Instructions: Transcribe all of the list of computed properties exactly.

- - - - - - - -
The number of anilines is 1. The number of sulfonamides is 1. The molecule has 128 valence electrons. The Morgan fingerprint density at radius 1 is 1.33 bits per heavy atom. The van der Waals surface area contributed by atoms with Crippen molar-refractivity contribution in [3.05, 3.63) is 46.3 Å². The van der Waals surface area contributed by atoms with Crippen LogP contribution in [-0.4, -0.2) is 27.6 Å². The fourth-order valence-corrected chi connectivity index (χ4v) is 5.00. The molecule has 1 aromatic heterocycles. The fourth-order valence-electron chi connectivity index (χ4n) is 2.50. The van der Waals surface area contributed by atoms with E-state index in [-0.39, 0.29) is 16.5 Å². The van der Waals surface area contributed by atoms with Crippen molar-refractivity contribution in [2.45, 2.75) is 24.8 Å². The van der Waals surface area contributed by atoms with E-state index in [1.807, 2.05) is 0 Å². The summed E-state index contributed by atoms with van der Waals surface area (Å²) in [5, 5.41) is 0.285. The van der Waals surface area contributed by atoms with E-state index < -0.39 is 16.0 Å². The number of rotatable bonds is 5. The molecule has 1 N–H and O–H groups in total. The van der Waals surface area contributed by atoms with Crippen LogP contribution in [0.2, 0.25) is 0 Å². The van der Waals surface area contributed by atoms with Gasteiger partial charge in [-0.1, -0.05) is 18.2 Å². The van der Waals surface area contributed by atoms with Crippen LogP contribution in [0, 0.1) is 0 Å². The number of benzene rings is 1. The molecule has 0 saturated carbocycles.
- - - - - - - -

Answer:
The number of anilines is 1. The number of sulfonamides is 1. The molecule has 128 valence electrons. The Morgan fingerprint density at radius 1 is 1.33 bits per heavy atom. The van der Waals surface area contributed by atoms with Crippen molar-refractivity contribution in [3.05, 3.63) is 46.3 Å². The van der Waals surface area contributed by atoms with Crippen LogP contribution in [-0.4, -0.2) is 27.6 Å². The fourth-order valence-corrected chi connectivity index (χ4v) is 5.00. The molecule has 1 aromatic heterocycles. The fourth-order valence-electron chi connectivity index (χ4n) is 2.50. The van der Waals surface area contributed by atoms with E-state index in [-0.39, 0.29) is 16.5 Å². The van der Waals surface area contributed by atoms with Crippen molar-refractivity contribution in [2.45, 2.75) is 24.8 Å². The van der Waals surface area contributed by atoms with E-state index in [1.807, 2.05) is 0 Å². The summed E-state index contributed by atoms with van der Waals surface area (Å²) in [5, 5.41) is 0.285. The van der Waals surface area contributed by atoms with E-state index < -0.39 is 16.0 Å². The number of rotatable bonds is 5. The molecule has 1 N–H and O–H groups in total. The van der Waals surface area contributed by atoms with Crippen LogP contribution in [0.2, 0.25) is 0 Å². The van der Waals surface area contributed by atoms with Gasteiger partial charge in [-0.1, -0.05) is 18.2 Å². The van der Waals surface area contributed by atoms with Crippen LogP contribution in [0, 0.1) is 0 Å². The number of benzene rings is 1. The molecule has 0 saturated carbocycles.